Wednesday, May 2, 2007

G'day mate!

A friend asked me the other day what I would want to do if I stayed in Ghana. "I want to be a tro-tro driver," I said. I couldn't be a "mate" - the guy who collects the fares - because I could never keep count of the people or the money. I just want to zoom around all day; dodging cars and sewers seems like a real-life video game to me.

It's odd, though, that I aspire to be a driver because they seem like such aloof, distant figures. You have some contact with the mate, at least, when you pay your fare or when you're trying to figure out where you're going. The driver, however, sits grim-faced upfront, weaving in and out of traffic; they rarely seem to talk with anyone at all.

Earlier this afternoon, I caught a tro-tro at a stop near my apartment. I was the first one on, so I hopped onto the seat beside the driver. We were alone for a few minutets, waiting for the mate to come back from a break so we could leave. I stared straight ahead, not even saying as much as "hello."

When we were a couple of minutes down the road, the driver turned to me and said, "You didn't even greet me when you got on. You said nothing." I said I was sorry, smiled, and shook his hand. It had felt wrong when I didn't even acknowledged him, and he confirmed that feeling. "That wasn't nice. I should have greeted you," I said.

"If I walked into your office, I would have greeted you. This is my office," he said, waving his hand and casting his eyes around the tro-tro. I turned around and the mate was nodding in agreement.

Accra is a big city. It can be easy to behave as you would in Canada, where it's nice but not necessary to be friendly toward people you come in contact with throughout the day. But the Ghanaian way is greet everyone warmly, even the guy who drives the tro-tro that gets you to work. After all, he's your mate too.

6 comments:

Anonymous said...

Hello Janet & Mark,
I did not have the chance to read you in the last couple of week. SJ is not so big but still it is extremely busy. It must be the rain fall of entrepreneur and project that Janet has worked so hard to bring to the City :). Very funny last article, I appreciated the tro-tro expression as it was called tap-tap in haiti since that is exactly what it does to your behind when you ride along. Always interresting to read you, keep you the good work. What is the ETA back in SJ? Did you receive the recorders? I hope they will help them to acheive their goals. Talk to you soon.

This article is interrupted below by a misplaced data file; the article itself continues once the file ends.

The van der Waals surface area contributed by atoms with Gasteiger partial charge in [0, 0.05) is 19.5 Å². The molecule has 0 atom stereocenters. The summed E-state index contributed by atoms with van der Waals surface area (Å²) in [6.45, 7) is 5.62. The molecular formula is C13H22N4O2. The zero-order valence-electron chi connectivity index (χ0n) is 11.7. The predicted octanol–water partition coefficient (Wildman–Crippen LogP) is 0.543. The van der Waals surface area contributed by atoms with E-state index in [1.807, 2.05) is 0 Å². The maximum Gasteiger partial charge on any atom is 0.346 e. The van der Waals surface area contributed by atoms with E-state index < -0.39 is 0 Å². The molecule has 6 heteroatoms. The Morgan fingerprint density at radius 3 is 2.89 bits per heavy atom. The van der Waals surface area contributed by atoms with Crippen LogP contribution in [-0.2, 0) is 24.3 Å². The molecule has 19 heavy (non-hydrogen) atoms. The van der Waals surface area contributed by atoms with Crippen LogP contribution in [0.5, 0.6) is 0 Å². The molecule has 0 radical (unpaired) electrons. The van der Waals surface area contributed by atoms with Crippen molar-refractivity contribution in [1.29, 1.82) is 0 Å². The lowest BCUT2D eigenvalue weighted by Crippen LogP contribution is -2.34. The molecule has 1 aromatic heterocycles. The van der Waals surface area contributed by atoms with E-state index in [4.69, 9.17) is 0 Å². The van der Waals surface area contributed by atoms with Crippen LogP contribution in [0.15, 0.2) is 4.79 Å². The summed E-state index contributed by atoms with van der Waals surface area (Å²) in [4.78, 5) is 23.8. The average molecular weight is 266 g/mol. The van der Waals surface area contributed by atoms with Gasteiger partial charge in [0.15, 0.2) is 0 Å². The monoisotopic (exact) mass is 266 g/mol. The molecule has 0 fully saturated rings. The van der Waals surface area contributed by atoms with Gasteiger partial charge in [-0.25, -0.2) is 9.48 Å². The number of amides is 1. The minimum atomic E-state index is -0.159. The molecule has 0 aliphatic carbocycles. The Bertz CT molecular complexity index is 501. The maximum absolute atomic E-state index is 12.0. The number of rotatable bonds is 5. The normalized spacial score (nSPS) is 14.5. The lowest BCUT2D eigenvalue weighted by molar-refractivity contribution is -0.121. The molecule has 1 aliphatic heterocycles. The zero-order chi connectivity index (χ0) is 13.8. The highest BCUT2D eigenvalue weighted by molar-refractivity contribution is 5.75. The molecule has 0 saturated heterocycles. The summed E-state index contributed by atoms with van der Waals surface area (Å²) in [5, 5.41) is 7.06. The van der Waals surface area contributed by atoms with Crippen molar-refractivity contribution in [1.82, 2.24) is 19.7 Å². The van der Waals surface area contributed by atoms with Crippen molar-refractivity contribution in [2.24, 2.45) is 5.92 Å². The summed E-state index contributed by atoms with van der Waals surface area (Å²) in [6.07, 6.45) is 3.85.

Anonymous said...

That was from me Patrick

Janet & Mark in Ghana said...

Hello Patrick - so good to hear from you. I will send you some pics - and post some on the blog - of the guys at the camp. They were so appreciative of the recorders that you sent over. They work great and they're already using them in their work. - Mark

Anonymous said...

Hey guys,

Hadn't been on your blog in awhile - good to get caught up. Have a great weekend.
allie

Erin said...

Hey Mark,
I am a former journalism student of yours, circa 2002-2003, anyway I heard that you are in Africa for JHR. I was hoping to get some information on what your term was like, how you like living there, how the job was etc. I have an interview with Journalists for Human Rights tomorrow this afternoon for the position of print journalism trainer in Kampala, Uganda. I was wondering if you had any tips?

Hope to hear from you,

Thanks
Erin Pottie
STU Journalism Grad 2006

Janet & Mark in Ghana said...

Hi Erin, good to hear from you. I think I'm responding too late if your interview was yesterday afternoon. Let me know how it went. It's a great experience. I really hope you get the job. - Mark